Traffic at legal US online poker sites is settling in to a more stable pattern following weeks of declines.
That’s per data from the latest Scouting Report, PokerScout.com’s daily analysis publication covering the global online poker industry.
The World Series of Poker gets underway in a matter of weeks, with events starting at the end of May. It’s easily the biggest single event in the poker industry, live and online.
This year’s Series will be the first with a real-money poker site live on WSOP.com. So what, if any, impact will the live World Series of Poker have on legal online poker markets in the US?
I suspect the impact on New Jersey’s market for online poker will be small, but positive.
WSOP.com NJ has been running satellites to the WSOP for several weeks now and is likely to ramp up activity in the weeks ahead. There will no doubt be increased marketing surrounding the Series – primarily by Caesars, but all operators are likely to tag along to some degree. And the media attention surrounding the Series, along with the subsequent broadcasts on ESPN, are certain to trigger interest from both new and existing players.
Nevada is a different story. With the influx of thousands of poker players into the state over the nearly two-month period the WSOP spans, I believe there’s the potential for a surge of traffic at WSOP.com NV and, to a lesser extent, Ultimate Poker.
I expect both rooms to be full-throttle aggressive with promotions, marketing and bonuses, an approach that should help to reactivate players as it attracts new ones. And I’d expect the launch of legal online poker to be a big part of the narrative for mainstream media covering the WSOP, a subtle but possibly powerful supplement to operator-driven marketing.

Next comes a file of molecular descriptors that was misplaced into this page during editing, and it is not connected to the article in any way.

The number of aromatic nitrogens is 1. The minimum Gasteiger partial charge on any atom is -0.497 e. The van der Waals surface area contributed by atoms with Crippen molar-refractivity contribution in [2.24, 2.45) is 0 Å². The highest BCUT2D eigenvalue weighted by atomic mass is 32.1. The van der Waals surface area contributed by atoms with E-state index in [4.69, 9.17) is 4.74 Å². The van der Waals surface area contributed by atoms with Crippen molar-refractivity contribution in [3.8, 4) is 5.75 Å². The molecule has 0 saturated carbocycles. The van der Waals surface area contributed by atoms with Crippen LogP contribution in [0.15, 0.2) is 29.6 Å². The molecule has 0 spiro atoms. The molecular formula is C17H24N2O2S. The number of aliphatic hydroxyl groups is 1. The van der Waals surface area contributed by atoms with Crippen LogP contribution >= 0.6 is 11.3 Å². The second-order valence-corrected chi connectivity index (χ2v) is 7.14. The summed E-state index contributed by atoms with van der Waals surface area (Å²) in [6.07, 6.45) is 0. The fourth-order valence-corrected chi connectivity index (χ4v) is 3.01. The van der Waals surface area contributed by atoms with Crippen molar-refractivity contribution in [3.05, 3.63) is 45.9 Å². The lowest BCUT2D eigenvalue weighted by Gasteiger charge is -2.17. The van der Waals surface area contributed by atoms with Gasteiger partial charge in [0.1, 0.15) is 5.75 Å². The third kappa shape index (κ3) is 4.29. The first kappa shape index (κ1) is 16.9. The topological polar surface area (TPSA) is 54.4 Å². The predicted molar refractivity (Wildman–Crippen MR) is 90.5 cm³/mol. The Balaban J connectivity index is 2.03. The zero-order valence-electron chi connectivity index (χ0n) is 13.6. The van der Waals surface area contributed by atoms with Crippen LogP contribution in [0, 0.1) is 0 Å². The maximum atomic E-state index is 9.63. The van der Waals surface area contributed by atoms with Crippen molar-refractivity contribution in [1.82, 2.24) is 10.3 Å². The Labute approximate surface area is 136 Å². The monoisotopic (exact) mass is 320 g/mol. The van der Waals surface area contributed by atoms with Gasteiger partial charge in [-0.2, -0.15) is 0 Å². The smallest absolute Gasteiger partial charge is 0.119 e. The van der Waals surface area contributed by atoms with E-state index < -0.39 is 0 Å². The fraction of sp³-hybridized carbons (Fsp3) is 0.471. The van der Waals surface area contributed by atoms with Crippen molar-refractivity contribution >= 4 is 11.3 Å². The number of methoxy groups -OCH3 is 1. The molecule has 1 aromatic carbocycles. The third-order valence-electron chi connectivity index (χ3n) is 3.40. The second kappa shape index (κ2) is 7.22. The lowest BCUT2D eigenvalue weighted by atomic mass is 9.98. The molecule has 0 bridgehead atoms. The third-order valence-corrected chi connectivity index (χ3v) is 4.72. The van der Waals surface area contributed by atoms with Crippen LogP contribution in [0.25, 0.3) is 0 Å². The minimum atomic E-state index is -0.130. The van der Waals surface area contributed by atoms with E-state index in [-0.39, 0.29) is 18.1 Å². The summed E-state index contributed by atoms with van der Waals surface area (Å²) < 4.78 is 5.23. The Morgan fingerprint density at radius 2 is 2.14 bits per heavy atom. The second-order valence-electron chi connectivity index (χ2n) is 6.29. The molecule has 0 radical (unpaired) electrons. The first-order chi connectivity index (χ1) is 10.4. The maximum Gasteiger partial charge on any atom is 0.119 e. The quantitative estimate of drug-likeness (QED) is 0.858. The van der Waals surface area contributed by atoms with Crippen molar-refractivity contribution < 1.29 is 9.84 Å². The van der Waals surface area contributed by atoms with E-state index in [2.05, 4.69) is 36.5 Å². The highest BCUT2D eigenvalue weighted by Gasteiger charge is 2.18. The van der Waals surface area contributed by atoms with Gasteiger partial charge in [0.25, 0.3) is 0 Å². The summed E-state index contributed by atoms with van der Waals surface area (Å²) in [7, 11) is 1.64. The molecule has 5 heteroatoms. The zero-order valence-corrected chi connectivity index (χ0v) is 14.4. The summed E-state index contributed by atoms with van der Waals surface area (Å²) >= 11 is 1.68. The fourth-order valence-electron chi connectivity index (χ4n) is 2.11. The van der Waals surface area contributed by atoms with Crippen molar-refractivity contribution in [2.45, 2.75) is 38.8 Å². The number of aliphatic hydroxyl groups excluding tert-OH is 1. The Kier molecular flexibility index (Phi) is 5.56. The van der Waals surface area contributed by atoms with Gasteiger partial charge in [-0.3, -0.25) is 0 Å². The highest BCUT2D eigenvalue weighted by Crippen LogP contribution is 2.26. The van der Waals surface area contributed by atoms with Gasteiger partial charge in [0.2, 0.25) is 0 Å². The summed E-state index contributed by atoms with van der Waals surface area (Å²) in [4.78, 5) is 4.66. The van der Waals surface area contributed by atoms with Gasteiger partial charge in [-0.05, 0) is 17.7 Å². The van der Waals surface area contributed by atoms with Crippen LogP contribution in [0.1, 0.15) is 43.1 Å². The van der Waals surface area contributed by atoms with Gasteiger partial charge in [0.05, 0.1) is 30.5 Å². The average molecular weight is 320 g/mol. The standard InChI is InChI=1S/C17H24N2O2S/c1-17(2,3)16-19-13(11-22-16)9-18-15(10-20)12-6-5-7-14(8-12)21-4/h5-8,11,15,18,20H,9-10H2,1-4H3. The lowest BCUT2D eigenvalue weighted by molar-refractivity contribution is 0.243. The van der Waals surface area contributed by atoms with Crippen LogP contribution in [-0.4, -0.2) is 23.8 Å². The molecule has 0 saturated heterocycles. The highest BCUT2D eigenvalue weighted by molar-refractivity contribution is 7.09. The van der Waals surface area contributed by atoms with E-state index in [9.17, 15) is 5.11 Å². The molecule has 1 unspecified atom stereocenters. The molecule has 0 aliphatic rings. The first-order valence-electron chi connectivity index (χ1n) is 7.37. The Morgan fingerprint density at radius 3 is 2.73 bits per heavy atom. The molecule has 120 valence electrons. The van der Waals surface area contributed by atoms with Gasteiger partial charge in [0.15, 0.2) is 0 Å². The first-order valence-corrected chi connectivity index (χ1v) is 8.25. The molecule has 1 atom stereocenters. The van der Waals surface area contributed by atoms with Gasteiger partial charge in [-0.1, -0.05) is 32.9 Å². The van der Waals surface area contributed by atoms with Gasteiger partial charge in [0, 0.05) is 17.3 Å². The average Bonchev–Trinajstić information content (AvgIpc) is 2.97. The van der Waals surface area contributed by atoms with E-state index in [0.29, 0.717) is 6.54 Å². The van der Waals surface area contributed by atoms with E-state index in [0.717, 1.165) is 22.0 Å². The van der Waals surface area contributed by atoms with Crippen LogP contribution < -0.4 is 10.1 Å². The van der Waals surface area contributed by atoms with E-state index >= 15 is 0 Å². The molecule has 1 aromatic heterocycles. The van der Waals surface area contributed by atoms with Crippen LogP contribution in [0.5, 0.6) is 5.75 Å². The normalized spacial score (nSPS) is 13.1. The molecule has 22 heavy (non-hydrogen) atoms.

Opinions on the matter are far from universal.
For example, WSOP.com head Bill Rini said at iGNA that he wasn’t anticipating a meaningful bump to online traffic from the Series. And it may well be the case that the prospect of playing online poker won’t be as enticing to players passing through as I suspect. Competition from illegal sites will also artificially depress interest.
Comparing New Jersey to Nevada isn’t a perfect apples-to-apples proposition. But there’s an incongruity here that’s nonetheless worth noting: PokerScout estimates that New Jersey is responsible for 69% of all legal online poker liquidity in the US (as measured by cash game traffic), with Nevada accounting for 29% (Delaware gets the final 2%).
That means New Jersey has only 2.3x the average cash game traffic of Nevada despite being about 3.2x the size of Nevada in terms of population (2.7mm vs 8.8mm).
Turn the topic to revenue and New Jersey fares much better. Year-to-date, New Jersey has generated $9.76mm in revenue from online poker. In the same period, Nevada managed $2.72mm. That puts New Jersey at about 3.6x Nevada, slightly better than a blunt adjustment for population size would predict.
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